With the twenty fifth anniversary of the death of Emperor Hirohito approaching, the Japanese government is preparing to unveil a 61-volume official biography of the Emperor, which a team of scholars has been labouring on since shortly after his death.
It is unlikely that this biography will answer the question, ‘Was Hirohito, who presided over the expansion of the Japanese empire and led his nation into an East Asian war that cost over 120 million lives, a psychopath?’
This blog, the first of two, seeks to address that question. This first post examines Hirohito’s actions in the period up until the outbreak of war with China in 1937, and seeks to determine whether or not he should rank alongside Mao, Hitler and Stalin as one the twentieth century’s greatest mass murderers.
In the aftermath of World War 2, the U.S. facilitated Japan’s avoidance of its brutal history by allowing Hirohito to remain as Emperor, and by portraying him as a benign passive figurehead, unaware of the brutal crimes being committed in his name.
Having escaped justice, Hirohito continued to reign as emperor right up until his death from cancer at the age of 87. His funeral was attended by representatives from 163 countries including U.S. President George Bush, the secretary-general of the United Nations, President Mitterrand of France, and the Duke of Edinburgh.
As this blog will now show, although Hirohito did not create the psychopathic system of governance of pre-war Japan, his behaviour contributed massively to the rise of ultranationalist extremism and the build up to war with China.
Hirohito Did Not Create The Psychopathic System of Pre-War Japan
Hirohito was born into a system of government that pitted the military and civilian elites against one another, with the emperor acting as the glue that held things together. The emperor was both a political and a military leader, and also, crucially, the nation’s highest spiritual authority. It was from his religious role that he derived his real power.
According to the Japanese constitution, created by Hirohito’s grandfather Emperor Meiji, ‘The Sacred Throne was established at the time when the heavens and the earth became separated. The Emperor is Heaven descended, divine and sacred.’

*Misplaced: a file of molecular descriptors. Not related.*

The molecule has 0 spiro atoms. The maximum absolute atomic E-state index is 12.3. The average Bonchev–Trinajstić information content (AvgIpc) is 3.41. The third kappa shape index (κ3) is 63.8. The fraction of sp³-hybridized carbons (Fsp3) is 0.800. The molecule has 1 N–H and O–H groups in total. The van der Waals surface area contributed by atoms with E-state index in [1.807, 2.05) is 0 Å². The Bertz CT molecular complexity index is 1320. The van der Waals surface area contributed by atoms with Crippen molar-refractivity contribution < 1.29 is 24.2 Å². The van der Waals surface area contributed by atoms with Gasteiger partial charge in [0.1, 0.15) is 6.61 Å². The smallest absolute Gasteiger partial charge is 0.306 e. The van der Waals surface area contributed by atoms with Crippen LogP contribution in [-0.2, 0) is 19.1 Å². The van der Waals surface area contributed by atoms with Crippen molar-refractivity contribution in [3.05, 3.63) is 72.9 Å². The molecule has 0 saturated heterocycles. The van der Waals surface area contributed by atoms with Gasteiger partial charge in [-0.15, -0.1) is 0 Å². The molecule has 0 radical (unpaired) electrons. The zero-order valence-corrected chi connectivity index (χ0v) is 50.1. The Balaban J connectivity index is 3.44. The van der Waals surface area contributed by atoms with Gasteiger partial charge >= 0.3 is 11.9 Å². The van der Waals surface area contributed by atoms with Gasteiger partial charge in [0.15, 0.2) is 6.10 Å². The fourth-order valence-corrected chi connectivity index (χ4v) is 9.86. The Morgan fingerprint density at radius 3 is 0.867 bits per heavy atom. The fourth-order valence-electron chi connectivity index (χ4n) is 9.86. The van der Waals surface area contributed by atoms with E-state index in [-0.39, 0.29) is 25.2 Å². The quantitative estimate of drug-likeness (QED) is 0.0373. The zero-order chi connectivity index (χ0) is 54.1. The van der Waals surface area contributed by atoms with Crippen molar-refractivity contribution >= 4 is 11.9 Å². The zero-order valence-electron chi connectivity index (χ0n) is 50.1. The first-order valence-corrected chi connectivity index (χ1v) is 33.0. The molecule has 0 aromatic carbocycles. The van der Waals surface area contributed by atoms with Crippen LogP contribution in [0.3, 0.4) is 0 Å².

Hirohito was taught as a child that he belonged to a line of living gods, that he had inherited the spiritual authority of his dead ancestors, and that he was morally accountable to them and not to either the people of Japan or to the law.
Hirohito was also born to be the leader of a highly militarised imperial family. The extended royal family, of which there were many, enjoyed ownership of land, multiple residences, and generous stipends from the state. Princes of the imperial family were also appointed to the highest levels of command throughout the armed forces. Hirohito therefore experienced a highly militarised upbringing.
Since its establishment, the armed forces of Japan were the armed forces of the emperor, not the state, and were under the emperor’s direct command. At the time of Hirohito’s birth, the Japanese army had also already established a culture of extreme brutality. To enforce discipline on reluctant conscript soldiers, the army’s founders had devised a dual system, comprising an extremely harsh culture of punishment and the use of the emperor’s divine status to ensure obedience. Soldiers were taught to regard orders from their superiors as issuing directly from the emperor, to be obeyed on pain of death. 
Hirohito Initially Favoured Japan’s Compliance with the New International Order
Hirohito was also born into a world of empires. As Crown Prince, his first journey overseas at the age of twenty was a visit to Europe. During his six month voyage he was able to experience first-hand the might of the British Empire. As he travelled to Europe via Hong Kong, Singapore, Ceylon (now Sri Lanka), the Suez Canal and Cairo, Malta and Gibraltar, he was hosted at each stop by British officials and attended British receptions in his honour. 
When he became emperor, senior military figures had already formulated grandiose plans for a Japanese empire, that saw all of China becoming a Japanese protectorate and the resource-rich East Indies (now Indonesia) being wrestled from Dutch colonial control.
Hirohito came to the throne however in the aftermath of World War 1, amid attempts to create a new international framework aimed at limiting the aggression of states. The Covenant of the League of Nations established new basic principles governing war and new institutions to oversee these rules.
Hirohito initially supported Japan’s participation in this new order. The international treaties that Japan signed in 1921 and 1922 guaranteed the existing colonies of Britain, France, the US and Japan and called for reductions in military spending.